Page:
Scott is a Director in the Regulatory and Accounting Solutions team responsible for providing accounting expertise across solutions, products, and services offered by Moody’s Analytics in the US. He has over 15 years of experience leading auditing, consulting and accounting policy initiatives for financial institutions.
Previous ArticleCongress Passes Economic Growth, Regulatory Relief, and CP Act
Next ArticleEIOPA Publishes Q&A on Regulations in October 2018
The finalization of the two sustainability disclosure standards—IFRS S1 and IFRS S2—is expected to be a significant step forward in the harmonization of sustainability disclosures worldwide.
Decentralized finance (DeFi) is expected to increase in prominence, finding traction in use cases such as lending, trading, and investing, without the intermediation of traditional financial institutions.
The Basel Committee on Banking Supervision (BCBS) published reports that assessed the overall implementation of the net stable funding ratio (NSFR) and the large exposures rules in the U.S.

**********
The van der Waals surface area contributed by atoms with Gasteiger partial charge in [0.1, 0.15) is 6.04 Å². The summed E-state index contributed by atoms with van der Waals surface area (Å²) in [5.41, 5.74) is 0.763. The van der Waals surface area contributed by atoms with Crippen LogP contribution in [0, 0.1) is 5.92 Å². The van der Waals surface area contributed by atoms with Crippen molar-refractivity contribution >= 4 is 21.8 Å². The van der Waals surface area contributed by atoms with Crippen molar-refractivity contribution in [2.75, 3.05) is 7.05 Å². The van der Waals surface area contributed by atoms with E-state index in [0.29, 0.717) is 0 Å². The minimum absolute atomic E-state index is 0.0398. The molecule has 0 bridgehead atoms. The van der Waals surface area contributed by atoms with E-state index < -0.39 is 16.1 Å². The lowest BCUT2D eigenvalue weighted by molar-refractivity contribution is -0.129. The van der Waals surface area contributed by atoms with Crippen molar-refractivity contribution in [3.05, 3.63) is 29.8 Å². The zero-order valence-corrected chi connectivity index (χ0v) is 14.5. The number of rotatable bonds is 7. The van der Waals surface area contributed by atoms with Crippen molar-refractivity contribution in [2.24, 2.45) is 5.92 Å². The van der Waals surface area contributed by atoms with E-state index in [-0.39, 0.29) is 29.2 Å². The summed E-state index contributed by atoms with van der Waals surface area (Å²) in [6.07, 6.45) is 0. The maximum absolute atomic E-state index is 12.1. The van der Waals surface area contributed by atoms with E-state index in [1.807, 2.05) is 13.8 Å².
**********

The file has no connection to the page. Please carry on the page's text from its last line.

At the global level, supervisory efforts are increasingly focused on addressing climate risks via better quality data and innovative use of technologies such as generative artificial intelligence (AI) and blockchain.
The finalization of the IFRS sustainability disclosure standards in late June 2023 has brought to the forefront the themes of the harmonization of sustainability disclosures
The European Banking Authority (EBA) recently issued several regulatory publications impacting the banking sector.
The Basel Committee on Banking Supervision (BCBS) launched a consultation on revisions to the core principles for effective banking supervision, with the comment period ending on October 06, 2023.
The U.S. banking agencies (FDIC, FED, and OCC) recently proposed rules implementing the final Basel III reforms, also known as the Basel III Endgame.
The Financial Stability Board (FSB) recently published the second annual progress report on the July 2021 roadmap to address climate-related financial risks.
The recognition of climate change as a systemic risk to the global economy has further intensified regulatory and supervisory focus on monitoring of the environmental, social, and governance (ESG) risks.